By Kelly Mendoza, Rose Law Group Family Law Attorney
There is a dispute between you and your child’s other parent that has escalated to an initial or follow up case before the Judge. The Court has held a Resolution Management Conference (or a Return Hearing) and at that time the Judge orders the appointment of a Court-Appointed Advisor. Why did this happen; what do you do now; what is the process moving forward?
In Arizona, there are several types of experts that can be appointed by the Family Court in a case that involves minor children and each serves a distinctly different purpose. One of the possible appointments is that of a Court-Appointed Advisor (“CAA”). The Judge can appoint a CAA in cases where 1) there are allegations of abuse or neglect of the child; 2) there is persistent high conflict between the parents; 3) there is a history of substance abuse or family violence; 4) the child is a toddler or younger or has special needs and there are serious concerns about the mental health or behavior of either parent; or 5) for any other reason the Court deems appropriate.
The Order of appointment for a CAA must clearly state the reasons for the appointment and the terms of appointment including the scope of the CAA’s authority. The CAA will have access to the child, the parents, education and medical records, etc., as well as any privileged or confidential information relating to the child. The CAA will then conduct their investigation and issue a written report with findings and recommendations regarding the best interests of the child to the Court. The CAA will be available as a witness at the hearing. The Court views the CAA as an expert witness and values their opinions.
In some instances the appointment of a CAA can be extremely helpful because hearings in Family Court are notoriously short in the time allotted to present evidence and the CAA will have ample time prior to the hearing to conduct their investigation, review various documents, speak with the child, parents, teachers, etc., and boil down the evidence to a comprehensive written assessment that the Judge will be able to review prior to the start of the hearing. This assessment will also include information such as whether a parent was cooperative with the investigation so it is advisable to fully cooperate and treat the CAA with respect.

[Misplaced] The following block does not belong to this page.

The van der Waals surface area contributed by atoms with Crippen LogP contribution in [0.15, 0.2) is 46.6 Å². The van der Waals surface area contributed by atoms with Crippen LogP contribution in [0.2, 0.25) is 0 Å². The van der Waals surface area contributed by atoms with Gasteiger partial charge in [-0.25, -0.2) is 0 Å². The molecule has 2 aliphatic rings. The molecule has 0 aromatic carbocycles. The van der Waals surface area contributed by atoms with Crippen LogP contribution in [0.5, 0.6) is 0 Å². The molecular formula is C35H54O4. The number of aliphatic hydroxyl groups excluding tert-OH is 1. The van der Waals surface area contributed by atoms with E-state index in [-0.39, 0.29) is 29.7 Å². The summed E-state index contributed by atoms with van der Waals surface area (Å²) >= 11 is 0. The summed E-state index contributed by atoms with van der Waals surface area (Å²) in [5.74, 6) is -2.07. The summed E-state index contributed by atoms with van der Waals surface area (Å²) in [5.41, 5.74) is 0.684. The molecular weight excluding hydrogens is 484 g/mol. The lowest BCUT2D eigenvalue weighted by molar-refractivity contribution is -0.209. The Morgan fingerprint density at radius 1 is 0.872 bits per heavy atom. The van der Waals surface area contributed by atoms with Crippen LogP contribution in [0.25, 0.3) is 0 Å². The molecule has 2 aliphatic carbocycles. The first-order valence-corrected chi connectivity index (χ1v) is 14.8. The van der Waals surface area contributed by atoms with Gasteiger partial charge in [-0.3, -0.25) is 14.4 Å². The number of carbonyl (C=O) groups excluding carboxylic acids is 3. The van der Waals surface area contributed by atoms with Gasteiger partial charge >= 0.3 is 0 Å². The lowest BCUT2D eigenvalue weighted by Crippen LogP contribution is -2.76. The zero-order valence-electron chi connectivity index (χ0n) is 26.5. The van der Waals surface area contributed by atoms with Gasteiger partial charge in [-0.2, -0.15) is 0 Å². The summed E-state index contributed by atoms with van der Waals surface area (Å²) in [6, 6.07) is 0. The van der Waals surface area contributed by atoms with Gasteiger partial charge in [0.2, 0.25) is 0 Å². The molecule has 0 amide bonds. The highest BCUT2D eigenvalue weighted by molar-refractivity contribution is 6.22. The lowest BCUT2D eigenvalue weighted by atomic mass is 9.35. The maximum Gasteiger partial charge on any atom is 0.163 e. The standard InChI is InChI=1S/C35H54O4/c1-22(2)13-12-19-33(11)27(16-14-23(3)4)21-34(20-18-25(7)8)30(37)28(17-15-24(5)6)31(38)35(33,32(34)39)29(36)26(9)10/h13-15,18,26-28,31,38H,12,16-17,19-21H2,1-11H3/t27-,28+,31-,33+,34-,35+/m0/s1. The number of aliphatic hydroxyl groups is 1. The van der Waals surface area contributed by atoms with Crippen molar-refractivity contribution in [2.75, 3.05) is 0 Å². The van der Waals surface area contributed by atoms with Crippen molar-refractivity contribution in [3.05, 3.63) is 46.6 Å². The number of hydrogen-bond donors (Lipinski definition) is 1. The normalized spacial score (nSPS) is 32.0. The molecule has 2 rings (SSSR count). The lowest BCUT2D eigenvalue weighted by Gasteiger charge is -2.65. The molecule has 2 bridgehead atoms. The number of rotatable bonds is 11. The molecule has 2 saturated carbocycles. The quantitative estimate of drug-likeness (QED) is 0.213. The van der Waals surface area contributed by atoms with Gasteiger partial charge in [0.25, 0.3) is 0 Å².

At other times however it can be detrimental to the case especially when that CAA is not qualified to provide input on the issues they are assigned to address. The CAA can only be a qualified individual who has received training or experience according to the established standards in the type of matter they are appointed to. It is important to review the background and experience of any expert that you are considering for appointment or that has been appointed by the Court to determine if that person has the experience needed in your matter.
For instance, in cases involving allegations of family violence it is essential to insure that the CAA on your case has specific qualifications and experience in this area. If the CAA does not have specialized experience there are a number of concerns related to family violence, such as the danger assessment risk factors and intimate terrorism to name just a few, that may be missed. If a CAA is appointed in your case and upon review of the qualifications of the CAA you are concerned that the individual does not have the appropriate experience or knowledge, a challenge to the appointment should be submitted to the Court immediately.
Although it can be discouraging when wanting to quickly resolve your family matter, in the long run a CAA can be very beneficial for your situation. They will help resolve the issues you are facing and help you receive the best conclusion for you and your children.
To further discuss this or any other family law matter, Kelly Mendoza can be reached at email@example.com